Temporary Deal To End Federal Shutdown Expected To Pass

The 16-day federal government shutdown appears to be nearing an end, and Alaska’s Republican Senator, Lisa Murkowski, is getting a good deal of the credit.

She was one of the first to join a group of senators who began crafting an agreement that led to the measure the Senate passed tonight and the House is expected to approve.

The agreement temporarily reopens the government and lifts the debt ceiling while making only a minor change to the Affordable Care Act.

Murkowski says she’s still against the President’s health reform law, as are the majority of constituents who’ve called her office, but she says the effort to defund the law by shutting down the government was doomed from the start.

murkowski-office1“If there’s anything we’ve learned over the past couple months is that we need to make sure that the expectations that we set are somewhat achievable,” Murkowski said. “I think it’s important that we do what we can to reign in aspects of this law that I don’t think are workable.

Three of the Senate’s female Republicans, led by Susan Collins of Maine, started working on solutions the first weekend of the shutdown. Ultimately they grew to a group of 14, six of them women.

Murkowski says she’s not sure their gender played a role, but suggests maybe they had a lower tolerance for nonsense, or they just had cooler heads.

“At one point I said OK, everybody put your coffee down because everyone was just a little too high strung and tempers were flaring,” Murkowski said. “And I think there was a calming effort that some of the women brought which I think allowed us to continue.”

Murkowski says the right-wing may try to make her pay for her moderation come election time, but she says she can’t let fear of a future attack ad keep her up at night.

The agreement only extends government spending until mid-January and the debt ceiling until early February.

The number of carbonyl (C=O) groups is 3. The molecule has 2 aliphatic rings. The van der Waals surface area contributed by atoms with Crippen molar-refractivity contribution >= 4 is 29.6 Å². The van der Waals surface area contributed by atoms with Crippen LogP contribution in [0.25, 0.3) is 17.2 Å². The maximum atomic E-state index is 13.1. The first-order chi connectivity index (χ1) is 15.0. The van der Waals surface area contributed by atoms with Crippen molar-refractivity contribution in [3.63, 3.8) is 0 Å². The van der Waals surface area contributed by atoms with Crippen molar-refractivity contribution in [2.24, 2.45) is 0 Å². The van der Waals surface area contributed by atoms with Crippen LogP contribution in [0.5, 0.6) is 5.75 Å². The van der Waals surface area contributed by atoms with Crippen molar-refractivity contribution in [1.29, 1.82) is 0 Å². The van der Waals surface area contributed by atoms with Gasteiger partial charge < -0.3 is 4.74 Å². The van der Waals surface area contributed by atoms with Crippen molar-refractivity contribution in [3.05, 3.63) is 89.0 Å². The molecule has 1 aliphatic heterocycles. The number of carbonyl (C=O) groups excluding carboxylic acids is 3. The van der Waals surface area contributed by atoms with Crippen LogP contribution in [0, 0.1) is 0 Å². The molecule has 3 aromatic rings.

Murkowski says the real work begins now to reach agreements on spending bills and avoid a replay of the standoff.

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Liz Ruskin covers Alaska’s congressional delegation, federal agency decisions that shape life in the 49th state, money in politics and elections. She has deep roots in Alaska and this is her third stint in Washington, a city she has grown to love.

She was born in Anchorage and is a West High graduate. She studied political science at the University of Washington and has an M.A. in journalism from the University of Missouri in Columbia. During graduate school, she moved to Washington to intern as a D.C. correspondent. But for her first real journalism job, she moved back to Alaska to work at the Homer News. She was there for three years before taking a job at the Anchorage Daily News. Over the course of nine years in Anchorage, she covered City Hall, courts, state politics, and Native and rural affairs.

Then, in April 2001, she moved back to Washington to work in McClatchy Newspaper’s D.C. bureau as a correspondent for the Anchorage paper. She stayed in the position for five years.

She took a year off for a journalism fellowship at the University of Colorado in Boulder, then freelanced for several years from the U.K. and Japan, in print and radio.

When a vacancy occurred in APRN’s one-person Washington bureau, she jumped at the opportunity. Liz has been APRN’s Washington, D.C. correspondent since October 2013.

lruskin (at) alaskapublic (dot) org  | About Liz